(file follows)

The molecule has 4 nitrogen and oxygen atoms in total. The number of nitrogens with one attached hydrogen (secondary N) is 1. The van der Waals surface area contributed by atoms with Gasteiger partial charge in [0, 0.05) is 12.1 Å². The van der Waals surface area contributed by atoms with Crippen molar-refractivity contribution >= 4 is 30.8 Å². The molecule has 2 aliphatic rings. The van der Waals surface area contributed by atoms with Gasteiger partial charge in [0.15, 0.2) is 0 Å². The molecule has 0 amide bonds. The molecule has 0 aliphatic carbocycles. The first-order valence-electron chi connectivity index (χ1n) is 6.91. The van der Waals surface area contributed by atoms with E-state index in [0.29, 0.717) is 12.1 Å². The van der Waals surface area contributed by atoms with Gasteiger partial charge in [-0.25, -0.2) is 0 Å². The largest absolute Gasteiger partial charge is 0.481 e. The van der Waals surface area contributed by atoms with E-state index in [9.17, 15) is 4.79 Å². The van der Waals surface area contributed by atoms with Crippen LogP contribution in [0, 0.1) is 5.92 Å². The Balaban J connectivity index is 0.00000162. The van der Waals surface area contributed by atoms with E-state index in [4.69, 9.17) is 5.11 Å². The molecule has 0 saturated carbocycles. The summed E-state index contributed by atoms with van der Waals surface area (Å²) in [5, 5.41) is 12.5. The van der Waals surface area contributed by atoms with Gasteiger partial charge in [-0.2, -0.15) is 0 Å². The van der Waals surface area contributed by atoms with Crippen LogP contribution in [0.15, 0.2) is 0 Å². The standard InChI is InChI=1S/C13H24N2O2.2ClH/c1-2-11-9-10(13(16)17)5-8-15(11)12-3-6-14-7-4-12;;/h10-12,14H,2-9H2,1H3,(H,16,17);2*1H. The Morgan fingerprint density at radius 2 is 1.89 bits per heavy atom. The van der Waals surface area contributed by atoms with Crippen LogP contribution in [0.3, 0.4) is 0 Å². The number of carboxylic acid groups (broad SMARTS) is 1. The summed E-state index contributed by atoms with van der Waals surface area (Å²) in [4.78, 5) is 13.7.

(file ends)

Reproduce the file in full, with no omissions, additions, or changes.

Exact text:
The molecule has 4 nitrogen and oxygen atoms in total. The number of nitrogens with one attached hydrogen (secondary N) is 1. The van der Waals surface area contributed by atoms with Gasteiger partial charge in [0, 0.05) is 12.1 Å². The van der Waals surface area contributed by atoms with Crippen molar-refractivity contribution >= 4 is 30.8 Å². The molecule has 2 aliphatic rings. The van der Waals surface area contributed by atoms with Gasteiger partial charge in [0.15, 0.2) is 0 Å². The molecule has 0 amide bonds. The molecule has 0 aliphatic carbocycles. The first-order valence-electron chi connectivity index (χ1n) is 6.91. The van der Waals surface area contributed by atoms with E-state index in [0.29, 0.717) is 12.1 Å². The van der Waals surface area contributed by atoms with Gasteiger partial charge in [-0.25, -0.2) is 0 Å². The largest absolute Gasteiger partial charge is 0.481 e. The van der Waals surface area contributed by atoms with E-state index in [9.17, 15) is 4.79 Å². The van der Waals surface area contributed by atoms with Crippen LogP contribution in [0, 0.1) is 5.92 Å². The Balaban J connectivity index is 0.00000162. The van der Waals surface area contributed by atoms with E-state index in [4.69, 9.17) is 5.11 Å². The molecule has 0 saturated carbocycles. The summed E-state index contributed by atoms with van der Waals surface area (Å²) in [5, 5.41) is 12.5. The van der Waals surface area contributed by atoms with Gasteiger partial charge in [-0.2, -0.15) is 0 Å². The van der Waals surface area contributed by atoms with Crippen LogP contribution in [0.15, 0.2) is 0 Å². The standard InChI is InChI=1S/C13H24N2O2.2ClH/c1-2-11-9-10(13(16)17)5-8-15(11)12-3-6-14-7-4-12;;/h10-12,14H,2-9H2,1H3,(H,16,17);2*1H. The Morgan fingerprint density at radius 2 is 1.89 bits per heavy atom. The van der Waals surface area contributed by atoms with Crippen LogP contribution in [0.3, 0.4) is 0 Å². The number of carboxylic acid groups (broad SMARTS) is 1. The summed E-state index contributed by atoms with van der Waals surface area (Å²) in [4.78, 5) is 13.7.